Wait! I hear John Boehner has an idea. Isn't it high time we hear him out?


Like every single thing the campaign has tried in the past three months, McCain's "Joe the Plumber" gambit has backfired. By choosing a person – a real one – to embody the working-class authenticity that Republican candidates so desperately apply like cheap cologne, it makes far easier the task of pointing out the deranged reasoning that underlies "hard hat" conservatism. Joe the Plumber is not a fraud, a rich contractor playing at middle class. He earns right around the median income for a man of his age – about $50,000. He doesn't lack authenticity. What he lacks, based on his circumstances and rank-ordering of important political issues, is brainpower.

Joe lives near Toledo, Ohio. The most charitable way I can describe that city is "post-industrial shithole." The city's unemployment rate is 9% as measured with the Bureau of Labor Statistics' woefully understated methodology. There are many thousands of foreclosed homes within the city limits at this moment; Toledo is in the top ten large cities nationwide for foreclosures. Its population has fallen from 384,000 in 1970 to 285,000 today. Its violent crime rate is fully double the national average and rising. Based on nine common economic indicators, Lucas County (home of Toledo) ranks 87th out of 88 counties in Ohio for economic performance between 2001-2008. Annual bankruptcy filings have increased 23% in the same time period, while the percentage of residents in poverty has increased from 12% to a third-world-like 17%. Nearly 8000 manufacturing jobs have been eliminated in just six years (2001-2007). Toledo proper gained national attention for its unprecedented 7.5% drop in median home price in just 12 months. Real incomes are falling. In short, Toledo is in what its hometown newspaper calls a "downward spiral." Every vital sign is flatlining and the city is entering what is likely a terminal economic torpor.

None of this matters to Joe the Plumber, of course. He lies awake at night worrying about taxes. That he lives in a picture-perfect example of the kinds of cities that right-wing economic policies have rendered moribund is irrelevant. What keeps Joe on edge and bubbling with entitled white male rage is Barack Hussein Tax-&-Spend Obama's dastardly, amoral plan to raise taxes. I suppose that make sense, right? Nothing wrong with Joe wanting to hold on to his money during hard times!

That Joe would receive a healthy tax cut under either candidate's proposal is irrelevant. Obama's plan raises taxes on the comically wealthy, ergo Joe must object. The rationale behind Joe's intense concern about taxes is puzzling. There are several possibilities:

1. Brainwashed by a steady diet of sub-moronic talk radio, Joe honestly does not understand what Obama and McCain are proposing in their tax plans and how it affects him. He knows nothing beyond "Democrats in Power = Higher Taxes, Hardcore Marxism, and Chuck Schumer Will Probably Kill Your Dog."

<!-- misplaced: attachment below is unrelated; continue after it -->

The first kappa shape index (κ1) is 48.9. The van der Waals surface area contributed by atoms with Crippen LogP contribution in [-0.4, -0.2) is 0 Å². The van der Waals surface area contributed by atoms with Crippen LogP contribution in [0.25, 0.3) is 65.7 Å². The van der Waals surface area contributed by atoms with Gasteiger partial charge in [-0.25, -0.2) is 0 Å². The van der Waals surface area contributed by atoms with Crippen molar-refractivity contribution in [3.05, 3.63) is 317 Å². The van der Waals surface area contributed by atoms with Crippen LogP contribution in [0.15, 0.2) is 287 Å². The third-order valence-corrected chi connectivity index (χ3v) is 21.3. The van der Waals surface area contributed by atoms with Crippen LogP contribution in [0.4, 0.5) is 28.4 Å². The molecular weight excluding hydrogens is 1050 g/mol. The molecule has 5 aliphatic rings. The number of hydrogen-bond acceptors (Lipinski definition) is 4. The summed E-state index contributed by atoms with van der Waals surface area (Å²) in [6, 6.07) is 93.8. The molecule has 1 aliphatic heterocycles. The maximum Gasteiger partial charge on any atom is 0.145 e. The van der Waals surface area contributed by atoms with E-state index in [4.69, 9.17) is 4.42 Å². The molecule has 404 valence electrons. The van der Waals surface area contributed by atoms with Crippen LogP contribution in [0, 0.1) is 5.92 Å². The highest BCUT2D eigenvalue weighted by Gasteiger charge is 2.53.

2. Joe feels compelled to take a moral stand against the mere concept of tax increases, perverting for his own purposes the idea that "If a single person is oppressed, none are free."

3. Joe realizes that he does not make $250,000 but, regardless of his age and limited economic potential, thinks that he will soon.

The final point is, in my opinion, at the heart of all blue-collar Tax Bitching – "Average Joes" staring saucer-eyed at The Glenn Beck Show full of blood-curdling rage and fantastical rationalizations of how they will someday be in the top tax bracket. Joe the Plumber, in essence, is unconcerned with Toledo's very tangible economic implosion. He is literally standing among the ruins of a city and a middle class he allegedly represents braying about what tax rate he might have to pay when he "makes it."

All of the Joes out there who wouldn't know Horatio Alger from a hole in the ground are living out the author's most vivid jerk-off fantasies. Everyone makes it to the top as long as they work hard and vote Republican. Making a quarter-mil per year is common; it is practically a birthright. As Mike pointed out recently, note this wonderful comment from an article on the right wing's "Let's Move to Canada" freak-out in the face of a Democratic landslide:

The best medicine is to teach people how to make money, lots of it. The more people who believe that they can earn $250,000 in the next few years, and the more that actually do, the less enthusiasm there will be for confiscating “plumber’s wealth.”

The last time someone told me I could be earning $250,000 in a year or two, I was watching an infomercial at 4:30 AM. But the healthy combination of ignorance and delusion have created an entire generation of Joe the Morons who don't understand what taxes do and do not apply to them, where they stand on the economic spectrum, and what constitutes an appropriate time to take moral stands based on a solipsistic and warped view of reality.